The Advantage: Why Organizational Health Trumps Everything Else In Business by Patrick Lencioni. San Francisco: Josey Bass, 2012. xvii, 216 pp.
Patrick Lencioni is founder and president of The Table Group, a management consulting practice focused on organizational health and executive development. He is the author of nine other books. His others are written as business fables with a point, and this is his first departure from that format.
The central theme of this book is that organizational culture is the critical success factor for a business. The opening paragraph sets the tone:
“The single greatest advantage any company can achieve is organizational health. Yet it is ignored by most leaders even though it is simple, free, and available to anyone who wants it.” p. 1.
He underscores this key point by quoting from a conversation with a CEO whose employees are productive, have fun, and love their jobs because of the culture they have created, and whose company is a standout in an otherwise troubled industry [apparently a thinly disguised discussion with Southwest Airlines]
“I asked the CEO a semi-rhetorical question: ‘Why in the world don’t your competitors do this?” After a few seconds, he whispered, almost sadly, “You know, I honestly believe they think it’s beneath them.” p.2.
After making the case for organizational health, Lencioni develops this “simple and free” strategy. He starts with building a strong leadership team and then defines mission clarity (but not the bureaucratic and often cumbersome mission statement). How do you get everyone on the same page, pulling in the same direction, focusing on what is most important for the business. Two key factors in this include managing conflict and clear, repeated, common messages. The next to final chapter addresses the importance of creating purposeful meetings. He gives a charge in the last chapter. He includes many helpful examples from companies where his group has done consulting.
Lencioni is a good writer and has great insights on people, particularly in a business setting. This book is no exception, though it is less “fun to read” than his fables. But like so many others who have strong views, he is often guilty of overstatement. It starts with the words in the title: “organizational health trumps everything else.” There are many other crucial factors in business: product, managing costs, marketing, and price are examples. A company would also fail if these things were not right. This overstatement is not just in the title, but is fundamentally a part of the argument.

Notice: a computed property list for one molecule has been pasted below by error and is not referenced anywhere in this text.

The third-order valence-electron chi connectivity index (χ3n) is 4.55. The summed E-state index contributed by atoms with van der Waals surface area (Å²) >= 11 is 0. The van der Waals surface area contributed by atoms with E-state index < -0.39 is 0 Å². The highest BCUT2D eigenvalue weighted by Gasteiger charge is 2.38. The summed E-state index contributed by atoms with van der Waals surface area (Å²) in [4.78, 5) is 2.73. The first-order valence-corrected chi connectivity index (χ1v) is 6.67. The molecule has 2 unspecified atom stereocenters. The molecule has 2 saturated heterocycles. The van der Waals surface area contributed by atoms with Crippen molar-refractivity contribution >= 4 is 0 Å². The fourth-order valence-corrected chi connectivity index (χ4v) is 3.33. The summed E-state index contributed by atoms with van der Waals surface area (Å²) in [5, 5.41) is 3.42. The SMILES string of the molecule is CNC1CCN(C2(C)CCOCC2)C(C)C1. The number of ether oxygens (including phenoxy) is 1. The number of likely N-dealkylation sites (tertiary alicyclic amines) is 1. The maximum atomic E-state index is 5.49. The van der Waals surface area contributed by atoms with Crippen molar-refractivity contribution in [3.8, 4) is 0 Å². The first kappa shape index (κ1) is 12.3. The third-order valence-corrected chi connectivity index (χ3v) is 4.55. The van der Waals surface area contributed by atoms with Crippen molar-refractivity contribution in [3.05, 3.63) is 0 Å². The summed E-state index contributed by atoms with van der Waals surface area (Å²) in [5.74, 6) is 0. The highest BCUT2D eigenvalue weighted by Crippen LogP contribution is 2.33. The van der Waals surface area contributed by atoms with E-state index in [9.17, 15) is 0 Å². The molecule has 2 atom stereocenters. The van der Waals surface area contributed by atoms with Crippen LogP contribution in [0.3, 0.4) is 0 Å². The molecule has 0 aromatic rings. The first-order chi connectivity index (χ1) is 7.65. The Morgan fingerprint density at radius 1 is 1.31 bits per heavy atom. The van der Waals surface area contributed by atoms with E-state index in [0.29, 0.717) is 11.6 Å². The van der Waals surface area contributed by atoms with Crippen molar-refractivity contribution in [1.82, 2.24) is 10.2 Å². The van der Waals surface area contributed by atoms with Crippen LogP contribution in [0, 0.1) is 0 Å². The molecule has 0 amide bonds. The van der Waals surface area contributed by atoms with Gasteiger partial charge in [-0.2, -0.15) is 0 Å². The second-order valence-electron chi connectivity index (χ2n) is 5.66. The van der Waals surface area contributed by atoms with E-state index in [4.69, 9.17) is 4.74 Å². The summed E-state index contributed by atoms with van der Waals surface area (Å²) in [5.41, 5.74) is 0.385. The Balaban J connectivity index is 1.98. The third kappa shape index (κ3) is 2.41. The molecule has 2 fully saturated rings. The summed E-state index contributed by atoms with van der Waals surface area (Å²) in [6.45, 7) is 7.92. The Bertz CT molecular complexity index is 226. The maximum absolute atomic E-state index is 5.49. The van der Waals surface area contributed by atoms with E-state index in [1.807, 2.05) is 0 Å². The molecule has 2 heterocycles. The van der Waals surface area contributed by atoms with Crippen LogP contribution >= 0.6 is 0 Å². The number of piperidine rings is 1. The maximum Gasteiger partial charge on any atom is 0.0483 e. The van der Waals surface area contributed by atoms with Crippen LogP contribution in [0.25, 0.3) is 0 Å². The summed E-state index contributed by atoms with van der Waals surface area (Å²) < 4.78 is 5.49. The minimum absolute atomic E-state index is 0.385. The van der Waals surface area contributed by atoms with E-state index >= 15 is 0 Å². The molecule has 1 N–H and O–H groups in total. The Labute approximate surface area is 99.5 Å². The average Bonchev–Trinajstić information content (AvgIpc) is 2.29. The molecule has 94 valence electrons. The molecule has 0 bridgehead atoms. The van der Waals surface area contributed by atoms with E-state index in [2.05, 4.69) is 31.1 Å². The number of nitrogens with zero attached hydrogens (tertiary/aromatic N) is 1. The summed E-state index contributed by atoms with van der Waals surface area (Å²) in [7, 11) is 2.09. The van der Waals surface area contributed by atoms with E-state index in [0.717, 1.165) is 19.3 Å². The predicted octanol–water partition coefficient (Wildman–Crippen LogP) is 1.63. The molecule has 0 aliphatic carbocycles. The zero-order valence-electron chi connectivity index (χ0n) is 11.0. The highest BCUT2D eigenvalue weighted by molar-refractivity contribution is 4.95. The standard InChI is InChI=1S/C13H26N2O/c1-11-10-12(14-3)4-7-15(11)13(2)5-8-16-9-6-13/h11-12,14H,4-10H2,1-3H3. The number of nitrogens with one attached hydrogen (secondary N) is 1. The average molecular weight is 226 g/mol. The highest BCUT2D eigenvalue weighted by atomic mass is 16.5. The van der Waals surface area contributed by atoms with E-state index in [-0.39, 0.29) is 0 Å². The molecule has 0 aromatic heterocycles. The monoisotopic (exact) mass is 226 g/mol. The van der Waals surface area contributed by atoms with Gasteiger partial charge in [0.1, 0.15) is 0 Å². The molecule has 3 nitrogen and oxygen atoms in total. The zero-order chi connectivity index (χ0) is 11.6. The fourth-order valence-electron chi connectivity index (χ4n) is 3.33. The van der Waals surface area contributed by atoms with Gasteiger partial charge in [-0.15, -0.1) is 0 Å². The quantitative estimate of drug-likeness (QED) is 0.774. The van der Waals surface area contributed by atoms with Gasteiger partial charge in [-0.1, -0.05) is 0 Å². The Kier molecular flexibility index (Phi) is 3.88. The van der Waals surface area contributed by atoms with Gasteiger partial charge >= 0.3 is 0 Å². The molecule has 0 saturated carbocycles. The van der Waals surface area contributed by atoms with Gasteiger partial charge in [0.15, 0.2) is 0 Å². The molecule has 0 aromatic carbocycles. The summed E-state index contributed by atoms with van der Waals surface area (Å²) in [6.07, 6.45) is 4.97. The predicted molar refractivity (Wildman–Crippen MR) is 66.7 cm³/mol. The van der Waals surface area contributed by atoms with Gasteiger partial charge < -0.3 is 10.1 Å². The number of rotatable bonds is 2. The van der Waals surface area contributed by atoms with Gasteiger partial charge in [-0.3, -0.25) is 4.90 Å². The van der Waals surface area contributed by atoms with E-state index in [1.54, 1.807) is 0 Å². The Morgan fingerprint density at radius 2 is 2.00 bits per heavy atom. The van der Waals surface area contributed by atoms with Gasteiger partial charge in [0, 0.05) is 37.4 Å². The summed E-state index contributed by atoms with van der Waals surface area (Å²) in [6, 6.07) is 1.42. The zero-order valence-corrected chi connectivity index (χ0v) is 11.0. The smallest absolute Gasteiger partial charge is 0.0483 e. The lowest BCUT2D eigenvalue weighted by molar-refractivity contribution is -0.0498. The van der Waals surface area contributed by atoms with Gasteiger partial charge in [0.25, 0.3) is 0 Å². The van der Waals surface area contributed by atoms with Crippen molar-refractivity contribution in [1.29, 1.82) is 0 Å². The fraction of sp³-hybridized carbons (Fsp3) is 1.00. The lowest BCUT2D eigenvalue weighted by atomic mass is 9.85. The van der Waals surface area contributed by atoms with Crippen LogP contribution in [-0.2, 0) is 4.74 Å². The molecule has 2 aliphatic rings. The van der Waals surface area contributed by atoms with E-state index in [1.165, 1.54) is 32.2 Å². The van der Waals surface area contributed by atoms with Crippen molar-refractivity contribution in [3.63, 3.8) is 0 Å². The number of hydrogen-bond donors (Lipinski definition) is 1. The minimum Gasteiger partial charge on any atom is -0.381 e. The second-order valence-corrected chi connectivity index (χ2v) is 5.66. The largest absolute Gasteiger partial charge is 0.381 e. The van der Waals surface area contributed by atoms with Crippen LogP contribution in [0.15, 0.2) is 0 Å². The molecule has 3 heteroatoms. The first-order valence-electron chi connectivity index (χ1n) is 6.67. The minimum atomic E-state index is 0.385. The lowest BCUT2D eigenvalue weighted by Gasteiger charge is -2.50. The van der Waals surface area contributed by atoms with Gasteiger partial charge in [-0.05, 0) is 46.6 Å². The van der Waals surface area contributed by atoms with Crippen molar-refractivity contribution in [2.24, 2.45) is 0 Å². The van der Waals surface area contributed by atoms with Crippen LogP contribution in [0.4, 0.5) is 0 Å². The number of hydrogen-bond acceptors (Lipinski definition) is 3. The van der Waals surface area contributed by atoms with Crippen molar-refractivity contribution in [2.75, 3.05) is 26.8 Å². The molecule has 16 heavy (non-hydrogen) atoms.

He oversimplifies in another way in his chapter on “Creating Clarity.” The argument that everybody in the company should be working toward a single strategic objective crucially depends on how that objective is stated. It may be that a problem in logistics (example on pp. 124-125) needs to be solved for the company to succeed. But that doesn’t require the marketing department to focus on logistics. You can’t let other important things drop. His big point is that it shouldn’t be possible for divisions to succeed when the company is failing, and this is certainly true. But working this out requires much more nuance than he provides.
There are lots of good ideas in this book, and I would recommend it to business leaders, and other organizational leaders as well. Even those in “following” positions would benefit from this book in seeing why a company focus is so important. But I found the frequent generalization and oversimplification to be distracting rather than clarifying and would encourage reading this with caution.
Reviewed by Al Erisman